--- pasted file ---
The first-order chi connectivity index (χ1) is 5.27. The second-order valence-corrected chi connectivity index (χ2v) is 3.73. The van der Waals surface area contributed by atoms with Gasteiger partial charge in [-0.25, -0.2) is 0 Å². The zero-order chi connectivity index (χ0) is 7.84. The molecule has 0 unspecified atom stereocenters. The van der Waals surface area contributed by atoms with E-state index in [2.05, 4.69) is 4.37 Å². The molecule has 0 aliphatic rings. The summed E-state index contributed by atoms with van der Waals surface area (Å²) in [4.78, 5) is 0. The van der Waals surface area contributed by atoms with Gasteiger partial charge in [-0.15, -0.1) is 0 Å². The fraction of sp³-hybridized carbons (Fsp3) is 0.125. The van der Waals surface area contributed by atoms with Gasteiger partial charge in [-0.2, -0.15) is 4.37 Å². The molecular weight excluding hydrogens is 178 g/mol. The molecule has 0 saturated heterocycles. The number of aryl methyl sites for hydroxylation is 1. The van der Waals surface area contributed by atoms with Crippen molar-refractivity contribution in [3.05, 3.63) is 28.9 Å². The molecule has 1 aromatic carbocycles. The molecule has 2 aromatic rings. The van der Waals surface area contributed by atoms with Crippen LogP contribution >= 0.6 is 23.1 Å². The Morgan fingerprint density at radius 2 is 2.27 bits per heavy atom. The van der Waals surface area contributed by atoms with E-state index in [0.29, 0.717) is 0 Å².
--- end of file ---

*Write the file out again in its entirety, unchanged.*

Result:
The first-order chi connectivity index (χ1) is 5.27. The second-order valence-corrected chi connectivity index (χ2v) is 3.73. The van der Waals surface area contributed by atoms with Gasteiger partial charge in [-0.25, -0.2) is 0 Å². The zero-order chi connectivity index (χ0) is 7.84. The molecule has 0 unspecified atom stereocenters. The van der Waals surface area contributed by atoms with E-state index in [2.05, 4.69) is 4.37 Å². The molecule has 0 aliphatic rings. The summed E-state index contributed by atoms with van der Waals surface area (Å²) in [4.78, 5) is 0. The van der Waals surface area contributed by atoms with Gasteiger partial charge in [-0.15, -0.1) is 0 Å². The fraction of sp³-hybridized carbons (Fsp3) is 0.125. The van der Waals surface area contributed by atoms with Gasteiger partial charge in [-0.2, -0.15) is 4.37 Å². The molecular weight excluding hydrogens is 178 g/mol. The molecule has 0 saturated heterocycles. The number of aryl methyl sites for hydroxylation is 1. The van der Waals surface area contributed by atoms with Crippen molar-refractivity contribution in [3.05, 3.63) is 28.9 Å². The molecule has 1 aromatic carbocycles. The molecule has 2 aromatic rings. The van der Waals surface area contributed by atoms with Crippen LogP contribution >= 0.6 is 23.1 Å². The Morgan fingerprint density at radius 2 is 2.27 bits per heavy atom. The van der Waals surface area contributed by atoms with E-state index in [0.29, 0.717) is 0 Å².